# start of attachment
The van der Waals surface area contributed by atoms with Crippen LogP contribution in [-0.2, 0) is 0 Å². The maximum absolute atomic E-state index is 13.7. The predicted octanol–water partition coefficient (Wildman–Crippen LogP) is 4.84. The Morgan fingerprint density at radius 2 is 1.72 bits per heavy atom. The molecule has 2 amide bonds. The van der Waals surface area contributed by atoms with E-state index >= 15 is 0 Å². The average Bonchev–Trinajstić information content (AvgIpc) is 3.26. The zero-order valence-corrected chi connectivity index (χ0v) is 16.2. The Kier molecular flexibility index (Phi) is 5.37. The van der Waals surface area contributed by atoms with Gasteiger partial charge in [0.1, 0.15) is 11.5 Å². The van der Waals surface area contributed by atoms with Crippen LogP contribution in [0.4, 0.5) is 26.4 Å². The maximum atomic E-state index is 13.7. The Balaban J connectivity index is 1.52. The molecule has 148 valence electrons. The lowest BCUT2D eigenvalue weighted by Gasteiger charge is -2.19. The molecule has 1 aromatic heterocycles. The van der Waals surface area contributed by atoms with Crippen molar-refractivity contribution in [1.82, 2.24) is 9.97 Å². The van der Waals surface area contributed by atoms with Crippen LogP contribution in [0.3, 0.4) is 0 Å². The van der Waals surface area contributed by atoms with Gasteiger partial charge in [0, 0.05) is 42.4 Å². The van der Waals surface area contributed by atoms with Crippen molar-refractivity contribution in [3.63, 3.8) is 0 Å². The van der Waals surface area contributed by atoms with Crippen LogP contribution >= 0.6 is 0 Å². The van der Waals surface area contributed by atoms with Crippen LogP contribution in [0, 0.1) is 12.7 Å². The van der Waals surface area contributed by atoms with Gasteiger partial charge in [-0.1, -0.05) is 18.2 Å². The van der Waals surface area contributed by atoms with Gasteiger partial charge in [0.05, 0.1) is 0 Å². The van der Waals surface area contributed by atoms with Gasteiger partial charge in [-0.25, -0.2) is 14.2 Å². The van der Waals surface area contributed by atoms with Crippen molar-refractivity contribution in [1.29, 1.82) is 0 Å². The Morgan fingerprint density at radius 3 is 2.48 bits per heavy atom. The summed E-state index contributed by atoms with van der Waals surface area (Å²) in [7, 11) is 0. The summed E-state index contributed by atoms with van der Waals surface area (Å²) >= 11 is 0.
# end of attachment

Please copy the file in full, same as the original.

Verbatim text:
The van der Waals surface area contributed by atoms with Crippen LogP contribution in [-0.2, 0) is 0 Å². The maximum absolute atomic E-state index is 13.7. The predicted octanol–water partition coefficient (Wildman–Crippen LogP) is 4.84. The Morgan fingerprint density at radius 2 is 1.72 bits per heavy atom. The molecule has 2 amide bonds. The van der Waals surface area contributed by atoms with E-state index >= 15 is 0 Å². The average Bonchev–Trinajstić information content (AvgIpc) is 3.26. The zero-order valence-corrected chi connectivity index (χ0v) is 16.2. The Kier molecular flexibility index (Phi) is 5.37. The van der Waals surface area contributed by atoms with Gasteiger partial charge in [0.1, 0.15) is 11.5 Å². The van der Waals surface area contributed by atoms with Crippen LogP contribution in [0.4, 0.5) is 26.4 Å². The maximum atomic E-state index is 13.7. The Balaban J connectivity index is 1.52. The molecule has 148 valence electrons. The lowest BCUT2D eigenvalue weighted by Gasteiger charge is -2.19. The molecule has 1 aromatic heterocycles. The van der Waals surface area contributed by atoms with Crippen molar-refractivity contribution in [1.82, 2.24) is 9.97 Å². The van der Waals surface area contributed by atoms with Crippen LogP contribution in [0.3, 0.4) is 0 Å². The van der Waals surface area contributed by atoms with Gasteiger partial charge in [0, 0.05) is 42.4 Å². The van der Waals surface area contributed by atoms with Crippen molar-refractivity contribution in [3.63, 3.8) is 0 Å². The van der Waals surface area contributed by atoms with Crippen LogP contribution >= 0.6 is 0 Å². The van der Waals surface area contributed by atoms with Crippen LogP contribution in [0, 0.1) is 12.7 Å². The van der Waals surface area contributed by atoms with Gasteiger partial charge in [-0.1, -0.05) is 18.2 Å². The van der Waals surface area contributed by atoms with Gasteiger partial charge in [0.05, 0.1) is 0 Å². The van der Waals surface area contributed by atoms with Gasteiger partial charge in [-0.25, -0.2) is 14.2 Å². The van der Waals surface area contributed by atoms with Crippen molar-refractivity contribution in [1.29, 1.82) is 0 Å². The Morgan fingerprint density at radius 3 is 2.48 bits per heavy atom. The summed E-state index contributed by atoms with van der Waals surface area (Å²) in [7, 11) is 0. The summed E-state index contributed by atoms with van der Waals surface area (Å²) >= 11 is 0.